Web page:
Offshore vessels are ships that specifically serve operational purposes such as oil exploration and construction work on the high seas. There are a variety of offshore vessels, which not only help in exploration and drilling of oil but also for providing necessary supplies to the excavation and construction units located at the high seas.
Leading Players in OSV Market
Some of the leading players in the offshore support vessel market, on the basis of their recent developments and other strategic industrial activities, are Bourbon (France), Seacor Marine (US), Swire Group (Hong Kong), Tidewater (US), Gulfmark Offshore, Inc. (US), Havila Shipping (Norway), Hornbeck Offshore Services (US), The Maersk (Denmark), and Siem Offshore (Norway), among others.
These players have adopted growth strategies such as new product launches, contracts and agreements, partnerships, collaborations, alliances, and joint ventures, mergers & acquisitions, and investments and expansions to capture a larger share of the offshore support vessel market.
Market Predictions for OSVs
The Asia Pacific market led the offshore support vessel market, with the largest market share, by value, in 2018, and the trend is projected to continue until 2023. The market in Europe will also play an important role in driving demand for offshore support vessels.
North America is a fast-growing market for offshore support vessels during the forecast period. This growth is due to the increasing focus on offshore robust investments in the offshore oil and gas sector. And growing offshore exploration activities, combined with the growth in offshore wind farms and in order to replace production from mature onshore fields.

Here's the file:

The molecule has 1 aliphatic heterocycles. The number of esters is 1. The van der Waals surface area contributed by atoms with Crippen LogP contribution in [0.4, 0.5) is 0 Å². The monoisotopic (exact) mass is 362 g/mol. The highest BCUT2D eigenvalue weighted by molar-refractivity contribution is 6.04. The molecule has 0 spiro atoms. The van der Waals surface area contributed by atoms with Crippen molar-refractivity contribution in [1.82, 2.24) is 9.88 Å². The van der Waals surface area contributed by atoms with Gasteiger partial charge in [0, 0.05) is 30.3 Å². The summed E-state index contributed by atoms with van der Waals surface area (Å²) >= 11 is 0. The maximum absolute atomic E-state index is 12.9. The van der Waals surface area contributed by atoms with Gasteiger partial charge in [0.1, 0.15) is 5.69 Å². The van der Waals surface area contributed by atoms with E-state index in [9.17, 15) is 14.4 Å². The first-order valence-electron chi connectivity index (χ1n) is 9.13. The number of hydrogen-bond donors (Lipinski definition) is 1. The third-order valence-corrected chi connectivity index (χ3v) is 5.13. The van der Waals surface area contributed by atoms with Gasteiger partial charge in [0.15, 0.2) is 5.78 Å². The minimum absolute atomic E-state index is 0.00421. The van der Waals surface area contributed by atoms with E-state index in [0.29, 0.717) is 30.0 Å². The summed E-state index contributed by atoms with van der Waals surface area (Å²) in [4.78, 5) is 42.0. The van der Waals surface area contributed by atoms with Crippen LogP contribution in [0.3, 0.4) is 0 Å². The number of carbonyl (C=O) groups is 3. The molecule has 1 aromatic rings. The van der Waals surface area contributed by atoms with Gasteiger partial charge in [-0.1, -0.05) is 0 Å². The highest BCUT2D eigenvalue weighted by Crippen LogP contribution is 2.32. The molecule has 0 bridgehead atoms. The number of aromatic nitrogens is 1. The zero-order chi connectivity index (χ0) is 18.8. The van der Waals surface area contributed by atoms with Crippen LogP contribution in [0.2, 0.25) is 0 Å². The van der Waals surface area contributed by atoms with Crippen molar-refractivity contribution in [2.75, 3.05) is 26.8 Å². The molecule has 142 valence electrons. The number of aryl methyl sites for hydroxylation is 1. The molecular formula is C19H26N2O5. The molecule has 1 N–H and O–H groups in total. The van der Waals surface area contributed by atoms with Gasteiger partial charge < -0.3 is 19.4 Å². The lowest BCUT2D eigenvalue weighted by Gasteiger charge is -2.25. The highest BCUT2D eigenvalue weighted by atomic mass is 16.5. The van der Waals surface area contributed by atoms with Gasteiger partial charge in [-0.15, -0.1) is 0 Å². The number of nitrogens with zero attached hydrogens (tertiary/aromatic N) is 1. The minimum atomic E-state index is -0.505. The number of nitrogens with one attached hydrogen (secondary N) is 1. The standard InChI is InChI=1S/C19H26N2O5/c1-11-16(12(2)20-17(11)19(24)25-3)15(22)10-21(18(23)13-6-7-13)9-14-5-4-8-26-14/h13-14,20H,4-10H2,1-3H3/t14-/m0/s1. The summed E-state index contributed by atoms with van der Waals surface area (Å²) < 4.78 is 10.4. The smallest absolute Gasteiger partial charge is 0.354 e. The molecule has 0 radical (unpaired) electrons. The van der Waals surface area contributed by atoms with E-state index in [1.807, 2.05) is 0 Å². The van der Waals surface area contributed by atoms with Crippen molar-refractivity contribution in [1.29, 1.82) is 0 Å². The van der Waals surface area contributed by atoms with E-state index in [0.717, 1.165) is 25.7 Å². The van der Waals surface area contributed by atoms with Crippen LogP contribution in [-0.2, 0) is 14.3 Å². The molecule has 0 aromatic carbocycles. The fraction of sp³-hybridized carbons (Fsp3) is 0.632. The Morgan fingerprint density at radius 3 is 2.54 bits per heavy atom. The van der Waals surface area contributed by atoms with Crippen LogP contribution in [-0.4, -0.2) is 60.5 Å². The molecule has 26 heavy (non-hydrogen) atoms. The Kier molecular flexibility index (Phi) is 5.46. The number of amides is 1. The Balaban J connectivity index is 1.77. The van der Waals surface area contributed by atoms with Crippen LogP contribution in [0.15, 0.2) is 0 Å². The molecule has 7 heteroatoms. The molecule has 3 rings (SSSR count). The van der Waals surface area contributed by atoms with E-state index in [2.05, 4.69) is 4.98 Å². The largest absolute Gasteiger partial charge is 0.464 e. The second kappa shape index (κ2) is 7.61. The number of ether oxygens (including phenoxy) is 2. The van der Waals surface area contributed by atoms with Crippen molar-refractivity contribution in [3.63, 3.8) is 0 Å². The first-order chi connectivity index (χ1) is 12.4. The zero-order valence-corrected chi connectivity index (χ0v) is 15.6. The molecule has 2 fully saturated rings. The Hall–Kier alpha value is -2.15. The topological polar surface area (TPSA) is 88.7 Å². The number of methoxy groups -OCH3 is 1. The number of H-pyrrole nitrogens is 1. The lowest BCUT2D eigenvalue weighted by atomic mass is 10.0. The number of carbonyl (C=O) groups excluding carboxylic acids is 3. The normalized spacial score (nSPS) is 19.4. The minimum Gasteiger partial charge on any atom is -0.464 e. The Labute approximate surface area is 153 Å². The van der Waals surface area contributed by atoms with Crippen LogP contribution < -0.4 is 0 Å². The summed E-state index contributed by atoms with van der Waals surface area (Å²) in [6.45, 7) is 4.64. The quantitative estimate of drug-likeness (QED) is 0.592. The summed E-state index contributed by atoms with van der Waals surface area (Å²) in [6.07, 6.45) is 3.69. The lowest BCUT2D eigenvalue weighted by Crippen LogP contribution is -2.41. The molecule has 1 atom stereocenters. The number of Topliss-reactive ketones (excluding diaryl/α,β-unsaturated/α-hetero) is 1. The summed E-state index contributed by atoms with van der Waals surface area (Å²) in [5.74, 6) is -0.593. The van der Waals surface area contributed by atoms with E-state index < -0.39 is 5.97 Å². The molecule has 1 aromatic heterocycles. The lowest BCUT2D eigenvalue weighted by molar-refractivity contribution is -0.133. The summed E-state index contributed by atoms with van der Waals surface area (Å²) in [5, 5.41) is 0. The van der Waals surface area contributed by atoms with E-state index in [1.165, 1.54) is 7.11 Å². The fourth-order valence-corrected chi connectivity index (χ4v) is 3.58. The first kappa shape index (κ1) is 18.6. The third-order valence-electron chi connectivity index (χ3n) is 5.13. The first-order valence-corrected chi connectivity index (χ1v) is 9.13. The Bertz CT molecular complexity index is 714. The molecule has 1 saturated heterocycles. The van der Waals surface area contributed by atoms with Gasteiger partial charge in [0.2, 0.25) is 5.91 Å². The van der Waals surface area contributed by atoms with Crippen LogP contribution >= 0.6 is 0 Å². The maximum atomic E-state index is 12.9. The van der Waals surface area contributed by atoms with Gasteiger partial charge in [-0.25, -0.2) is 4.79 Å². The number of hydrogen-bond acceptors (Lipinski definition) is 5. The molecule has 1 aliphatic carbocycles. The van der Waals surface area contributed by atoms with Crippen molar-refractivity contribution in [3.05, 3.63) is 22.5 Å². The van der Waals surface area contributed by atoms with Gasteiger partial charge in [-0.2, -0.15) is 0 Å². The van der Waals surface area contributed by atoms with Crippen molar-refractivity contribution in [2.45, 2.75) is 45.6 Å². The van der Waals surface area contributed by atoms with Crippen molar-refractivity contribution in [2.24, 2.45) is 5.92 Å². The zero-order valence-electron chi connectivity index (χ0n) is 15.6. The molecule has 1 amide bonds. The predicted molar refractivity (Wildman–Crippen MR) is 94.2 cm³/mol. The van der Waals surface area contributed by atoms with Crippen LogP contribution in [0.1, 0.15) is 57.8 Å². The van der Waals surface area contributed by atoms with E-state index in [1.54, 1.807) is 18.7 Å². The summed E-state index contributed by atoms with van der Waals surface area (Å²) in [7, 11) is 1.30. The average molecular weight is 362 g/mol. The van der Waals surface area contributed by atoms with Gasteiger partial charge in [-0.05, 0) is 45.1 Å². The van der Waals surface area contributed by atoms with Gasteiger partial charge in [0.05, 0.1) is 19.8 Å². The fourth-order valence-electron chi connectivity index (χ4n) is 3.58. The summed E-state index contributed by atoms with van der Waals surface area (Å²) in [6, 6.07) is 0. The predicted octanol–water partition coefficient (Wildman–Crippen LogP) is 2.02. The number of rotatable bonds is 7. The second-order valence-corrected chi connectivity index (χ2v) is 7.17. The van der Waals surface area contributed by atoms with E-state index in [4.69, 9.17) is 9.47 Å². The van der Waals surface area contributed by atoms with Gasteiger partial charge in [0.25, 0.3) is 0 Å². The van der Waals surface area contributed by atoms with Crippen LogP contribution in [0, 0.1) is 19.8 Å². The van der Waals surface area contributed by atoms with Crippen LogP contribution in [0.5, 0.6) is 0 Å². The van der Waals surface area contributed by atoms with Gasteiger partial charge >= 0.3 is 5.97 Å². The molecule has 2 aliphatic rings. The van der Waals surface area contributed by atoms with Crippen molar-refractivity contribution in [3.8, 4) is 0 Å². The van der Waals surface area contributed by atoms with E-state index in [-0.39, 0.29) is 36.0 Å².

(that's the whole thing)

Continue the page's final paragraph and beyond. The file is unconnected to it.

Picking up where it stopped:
The global offshore support vessel market was valued at USD 19.21 Billion in 2017; it is projected to reach USD 25.66 Billion by 2023, growing at a CAGR of 5.04%, from 2018 to 2023. Deepwater production and exploration activities in Europe and the Middle East would boost the growth of the offshore support vessel market.
The growth in the deployment of offshore wind farms in countries such as China and the US would drive the offshore support vessel, for installation, maintenance, and during the replacement of offshore wind turbines. The cost of renting offshore supply vessels (OSVs), servicing oil and gas firms, will continue to rise as many ships that were mothballed up during the downturn will not return to the market, the CEO of Norway’s DOF had said recently.
Drivers – Investments in Offshore Oil & Gas and Renewable Sectors
Restraints – Capital-Intensive Market and Oversupply of Offshore Vessels
Opportunities – Aging of Offshore Infrastructure Leading to Replacement and Decommissions, Increased Exploration Activities in Ultra-Deep Water and Artic Region
Challenges – High Operational Risks and Governmental Regulations for Offshore Activities in Key Regions
Types of OSVs:
- Anchor-handling tug supply vessels
- Platform supply vessels
- Multipurpose supply vessels
- Emergency response/standby and rescue vessels
- Crew vessels
- Chase vessels
- Seismic vessels
A number of offshore vessel companies went bankrupt after oil prices plunged between 2014 and 2016 or were forced to merge with competitors to survive as oil companies cut spending for exploration and new developments. But the rates for hiring specialised vessels, which include platform supply, diving support (DSV) and anchor-handling vessels, have increased in the last year. While the North Sea has been leading the increase in demand for OSVs, with rates for some vessel segments improving by 30% from a year ago, activity is starting to pick also elsewhere in the world.
(References: Reuters, E&P, Business Wire, The Insight Partners, Markets And Markets, Marine Insight)
Sea News Feature, April 17